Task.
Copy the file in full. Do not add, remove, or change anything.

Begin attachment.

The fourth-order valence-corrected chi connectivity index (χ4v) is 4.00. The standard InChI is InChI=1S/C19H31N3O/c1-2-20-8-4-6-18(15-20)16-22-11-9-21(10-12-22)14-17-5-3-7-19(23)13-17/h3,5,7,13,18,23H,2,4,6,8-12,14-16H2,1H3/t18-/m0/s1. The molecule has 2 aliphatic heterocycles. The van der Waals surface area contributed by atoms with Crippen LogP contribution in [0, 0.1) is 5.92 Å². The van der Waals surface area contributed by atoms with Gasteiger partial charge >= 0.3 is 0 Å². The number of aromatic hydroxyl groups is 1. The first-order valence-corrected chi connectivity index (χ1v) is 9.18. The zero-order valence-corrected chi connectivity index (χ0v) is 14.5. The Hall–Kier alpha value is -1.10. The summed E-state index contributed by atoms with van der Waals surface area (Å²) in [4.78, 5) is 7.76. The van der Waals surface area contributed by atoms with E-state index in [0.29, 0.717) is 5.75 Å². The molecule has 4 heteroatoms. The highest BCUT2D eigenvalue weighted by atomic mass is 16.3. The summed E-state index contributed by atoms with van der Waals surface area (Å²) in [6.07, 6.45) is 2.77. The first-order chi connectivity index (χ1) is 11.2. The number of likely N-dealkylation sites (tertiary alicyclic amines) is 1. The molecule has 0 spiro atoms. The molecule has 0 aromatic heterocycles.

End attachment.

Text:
The fourth-order valence-corrected chi connectivity index (χ4v) is 4.00. The standard InChI is InChI=1S/C19H31N3O/c1-2-20-8-4-6-18(15-20)16-22-11-9-21(10-12-22)14-17-5-3-7-19(23)13-17/h3,5,7,13,18,23H,2,4,6,8-12,14-16H2,1H3/t18-/m0/s1. The molecule has 2 aliphatic heterocycles. The van der Waals surface area contributed by atoms with Crippen LogP contribution in [0, 0.1) is 5.92 Å². The van der Waals surface area contributed by atoms with Gasteiger partial charge >= 0.3 is 0 Å². The number of aromatic hydroxyl groups is 1. The first-order valence-corrected chi connectivity index (χ1v) is 9.18. The zero-order valence-corrected chi connectivity index (χ0v) is 14.5. The Hall–Kier alpha value is -1.10. The summed E-state index contributed by atoms with van der Waals surface area (Å²) in [4.78, 5) is 7.76. The van der Waals surface area contributed by atoms with E-state index in [0.29, 0.717) is 5.75 Å². The molecule has 4 heteroatoms. The highest BCUT2D eigenvalue weighted by atomic mass is 16.3. The summed E-state index contributed by atoms with van der Waals surface area (Å²) in [6.07, 6.45) is 2.77. The first-order chi connectivity index (χ1) is 11.2. The number of likely N-dealkylation sites (tertiary alicyclic amines) is 1. The molecule has 0 spiro atoms. The molecule has 0 aromatic heterocycles.